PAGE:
The Sm’D is an almost perfect hybrid between a pear-shaped carabiner and a d-shaped carabiner. It’s essentially a d-shaped locker with a bigger basket. Talk about versatility! This has a large enough basket to accommodate hitches and multiple rope rappels but really shines as belay carabiner for tubular belay devices and assisted braking belay devices. The Sm’D could be used for about anything and do a pretty damn good job at it!

« Specialty/Professional Use carabiner:

Petzl’s Freino (pictured on the left or above, depending if you’re on desktop or mobile) is special. Are you special? Are you a professional? Do you like the best of the best? Do you like to make life easier? Do you like to work smarter, not harder? If so, this is why you buy the Freino. The Freino is shaped like the Sm’D locker, but with a smooth full stock design and has this funny looking hook on the outside (we’ll get to that later). The automatic twist-lock is ideal for experts, to be used with one hand quickly and efficiently while maintaining the highest levels of safety. That extra hook on the side… well until you needed to add more friction to your system, or needed to redirect your break strand, or god forbid had to lower your helpless second from a fully-weighted position when belaying from your anchor above… until you’ve had the pleasure, you may never fully understand the love a true professional feels for his Freino paired with a GriGri. This carabiner might give you sticker shock but for those of us who know, it’s worth is far greater than its price tag!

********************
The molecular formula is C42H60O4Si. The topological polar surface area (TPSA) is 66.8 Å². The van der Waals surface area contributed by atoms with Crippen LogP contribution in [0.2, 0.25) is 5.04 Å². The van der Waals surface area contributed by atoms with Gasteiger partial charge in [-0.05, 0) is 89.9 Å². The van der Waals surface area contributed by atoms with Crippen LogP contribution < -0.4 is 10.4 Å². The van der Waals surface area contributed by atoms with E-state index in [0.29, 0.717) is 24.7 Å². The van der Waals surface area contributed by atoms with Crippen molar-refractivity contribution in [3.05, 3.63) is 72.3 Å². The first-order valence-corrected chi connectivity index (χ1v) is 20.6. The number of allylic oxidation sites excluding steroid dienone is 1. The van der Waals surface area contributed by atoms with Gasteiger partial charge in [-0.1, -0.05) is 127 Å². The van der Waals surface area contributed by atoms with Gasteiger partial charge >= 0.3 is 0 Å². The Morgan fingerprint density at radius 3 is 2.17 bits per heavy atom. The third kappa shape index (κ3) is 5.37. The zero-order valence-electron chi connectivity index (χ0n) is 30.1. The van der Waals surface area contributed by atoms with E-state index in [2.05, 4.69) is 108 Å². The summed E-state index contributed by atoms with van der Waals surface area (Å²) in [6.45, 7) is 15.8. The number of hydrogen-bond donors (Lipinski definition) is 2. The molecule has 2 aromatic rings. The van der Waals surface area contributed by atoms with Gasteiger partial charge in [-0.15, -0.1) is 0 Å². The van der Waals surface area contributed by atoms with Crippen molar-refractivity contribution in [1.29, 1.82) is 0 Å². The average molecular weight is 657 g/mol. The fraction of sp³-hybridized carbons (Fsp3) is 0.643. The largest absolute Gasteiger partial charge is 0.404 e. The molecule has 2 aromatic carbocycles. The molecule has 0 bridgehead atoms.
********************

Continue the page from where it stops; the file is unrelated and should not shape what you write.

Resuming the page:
Well, what else? Aluminum or steel? I can tell you, if you’re running a lot of top-ropes, you may as well run a couple nice, heavy duty steel lockers unless you plan on replacing them pretty often. Maybe you want to keep your rope from getting that nasty black aluminum coating or maybe a steel locker could be nice for your belay device if that suits your fancy, but heck, my aluminum one is still looking pretty good after all these years.

Have I answer all your questions?  You look more confused than when I started. Don’t worry, you’ll do just fine. Just remember to lock it up tight, make smart choices and always, always double check your knot! If you have any questions about what carabiner is right for you, stop by our gear shop next time you’re at the gym!

The Petzl Connect Adjust lanyard

The Reverso 4 set up on guide mode

Clove hitch on a Spirit carabiner

BY MATTY COLES
FRONT DESK STAFF AT THE FRONT SLC